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Forget ‘Maccies’ and ‘Donnies’ - how about McGenocide? The McDonald's ad that misses the mark

June 24, 2024 at 8:22 am

Banners and photos showing explaining Israel’s attacks in Gaza Strip are seen in front of the McDonald’s branch as a group of protestors gathered in front of McDonald’s branch in Rotterdam city center, carrying banners against Israel and the company on April 28, 2024 in Rotterdam, Netherlands. [Abdullah Aşıran – Anadolu Agency]

McDonald’s latest ‘Make it yours’ advert, crafted by Leo Burnett UK and directed by Shaun of the Dead and Hot Fuzz director Edgar Wright, embraces the youthful slang that rebrands the global fast food giant as “Maccies,” “McDizzles,” and other quirky names while celebrating “McDonald’s place in British culture.”

The one-minute commercial, part of the ‘Raise your Arches’ campaign is also notable in being the first McDonald’s campaign explicitly aimed at 16 to 24-year-olds. This campaign, which does not feature food, restaurants, or even the full brand name, aims to highlight the cultural and social importance of McDonald’s in the lives of young people.

However, aside from leaving some older observers bemused at the inclusion of the term “Donnies” – one Reddit user remarked that “It almost sounds like a deliberate and false addition to the standard nicknames to get people to think about it and discuss it” – this approach fails to resonate with a significant portion of its intended audience: youths who are acutely aware of global issues, particularly the ongoing genocide in Gaza.


Today’s youth are more tech-savvy and socially conscious than ever. They are deeply engaged with global issues, including the humanitarian crisis in Gaza inflicted by the US-backed, Israeli military.

As a demographic that is highly active on social media platforms, where information spreads rapidly, especially regarding injustices and social activism, the war on Gaza has sparked a massive response from young people around the world, many of whom have revitalised the anti-Israel boycott movement.

McDonald’s did itself no favours when its Israeli franchise provided free meals to Israeli occupation soldiers, practically fuelling genocide and other war crimes. This in turn made the youth more socially conscious about the brand and its indirect support for what is taking place in Gaza, leading to a decline in its reputation and profits in certain regions. McDonald’s even had to buy back all of its Israeli restaurants over the controversy with the occupation soldiers.

In February, McDonald’s acknowledged Israel’s war on Gaza as a factor in missing its first quarterly sales target in nearly four years.


Starbucks, another major brand, has also been significantly impacted by boycott movements due to similar controversies. The company reported a downturn in traffic and sales, attributing this decline to the global boycott sparked by its support for Israel. Starbucks has recently introduced half-price coffee promotions to counteract the negative financial impact, only to be met with further validation of the boycott movement.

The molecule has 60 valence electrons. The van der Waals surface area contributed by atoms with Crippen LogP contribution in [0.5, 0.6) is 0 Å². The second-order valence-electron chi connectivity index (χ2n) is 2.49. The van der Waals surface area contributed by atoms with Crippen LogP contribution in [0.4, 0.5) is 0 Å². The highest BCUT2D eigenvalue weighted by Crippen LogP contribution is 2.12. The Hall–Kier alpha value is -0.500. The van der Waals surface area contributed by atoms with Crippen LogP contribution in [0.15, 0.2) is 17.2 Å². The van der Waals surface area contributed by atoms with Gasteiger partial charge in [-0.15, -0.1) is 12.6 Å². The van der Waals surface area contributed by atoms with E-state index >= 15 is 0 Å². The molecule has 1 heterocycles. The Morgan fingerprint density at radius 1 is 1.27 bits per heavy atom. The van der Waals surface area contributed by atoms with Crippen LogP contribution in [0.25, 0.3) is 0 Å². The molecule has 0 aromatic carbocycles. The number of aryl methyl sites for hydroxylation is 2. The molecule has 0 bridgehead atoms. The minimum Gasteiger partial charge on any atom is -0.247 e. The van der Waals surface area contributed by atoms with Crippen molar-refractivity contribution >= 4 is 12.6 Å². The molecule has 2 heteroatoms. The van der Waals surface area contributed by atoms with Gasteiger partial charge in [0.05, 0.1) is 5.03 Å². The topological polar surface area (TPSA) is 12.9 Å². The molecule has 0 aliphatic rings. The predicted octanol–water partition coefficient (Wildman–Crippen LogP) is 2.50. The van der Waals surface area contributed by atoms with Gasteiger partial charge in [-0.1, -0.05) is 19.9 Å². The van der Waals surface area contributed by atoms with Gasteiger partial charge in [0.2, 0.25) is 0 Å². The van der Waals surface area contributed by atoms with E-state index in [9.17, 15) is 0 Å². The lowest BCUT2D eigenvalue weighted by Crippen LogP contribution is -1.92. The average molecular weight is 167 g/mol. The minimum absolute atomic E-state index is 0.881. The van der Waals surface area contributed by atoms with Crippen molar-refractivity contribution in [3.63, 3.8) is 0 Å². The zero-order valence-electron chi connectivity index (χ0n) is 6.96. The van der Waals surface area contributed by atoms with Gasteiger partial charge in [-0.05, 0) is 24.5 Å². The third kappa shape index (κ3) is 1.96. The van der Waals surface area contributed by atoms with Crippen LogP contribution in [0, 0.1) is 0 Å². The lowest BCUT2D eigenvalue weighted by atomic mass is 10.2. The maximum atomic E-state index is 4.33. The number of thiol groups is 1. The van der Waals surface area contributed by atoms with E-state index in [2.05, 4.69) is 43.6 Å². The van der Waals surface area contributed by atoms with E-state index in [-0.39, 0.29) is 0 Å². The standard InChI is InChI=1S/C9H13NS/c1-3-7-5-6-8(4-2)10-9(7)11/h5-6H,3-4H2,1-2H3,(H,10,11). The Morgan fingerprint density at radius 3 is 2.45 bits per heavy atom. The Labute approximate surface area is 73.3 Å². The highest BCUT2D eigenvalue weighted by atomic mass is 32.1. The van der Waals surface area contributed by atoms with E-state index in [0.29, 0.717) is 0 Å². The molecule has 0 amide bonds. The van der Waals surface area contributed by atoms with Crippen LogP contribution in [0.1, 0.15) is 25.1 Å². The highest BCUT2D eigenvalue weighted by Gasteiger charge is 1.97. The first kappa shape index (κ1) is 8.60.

The university student population, a key segment of McDonald’s target audience, has been particularly vocal in the boycott movements. Many university campuses in the US and around the world have seen protests and campaigns calling for university divestment and the boycott of companies like McDonald’s and Starbucks over their perceived pro-Zionist tendencies. This demographic’s activism is shaping public opinion and affecting corporate sales as students advocate for ethical business practices and human rights, and will likely have an impact on upcoming elections on both sides of the Atlantic.


By focusing on light-hearted and culturally resonant themes, McDonald’s latest advert fails to address the deeper concerns of its audience. The campaign’s playful approach contrasts sharply with the serious ethical considerations that are top of mind for many young people today. While the advert aims to evoke a sense of community and belonging, it overlooks the prominence of social and political awareness among the supposed target market.

The advert might have hit the mark in terms of creativity and cultural relevance in a simpler time.

However, in today’s world, where youth are deeply engaged in social justice issues and highly critical of corporate ethics, such an advert appears out of touch and comes off as a desperate attempt to stay relevant.

Otherwise catchy nicknames like “Maccies” might just be overshadowed by more critical labels should the brand continue to be perceived as indirectly enabling or playing a role in the Gaza genocide.

Speaking on the new advert, Leo Burnett UK executive creative directors (ECDs), Andrew Long and James Millers were quoted as saying: “Whether it’s Maccers, McD’s or even McDizzles, young adults all have their own slang for McDonald’s.”

That may be true, however, it seems the advertising executives may have overlooked another term that is gaining traction among the youth—”McGenocide.”

The views expressed in this article belong to the author and do not necessarily reflect the editorial policy of Middle East Monitor.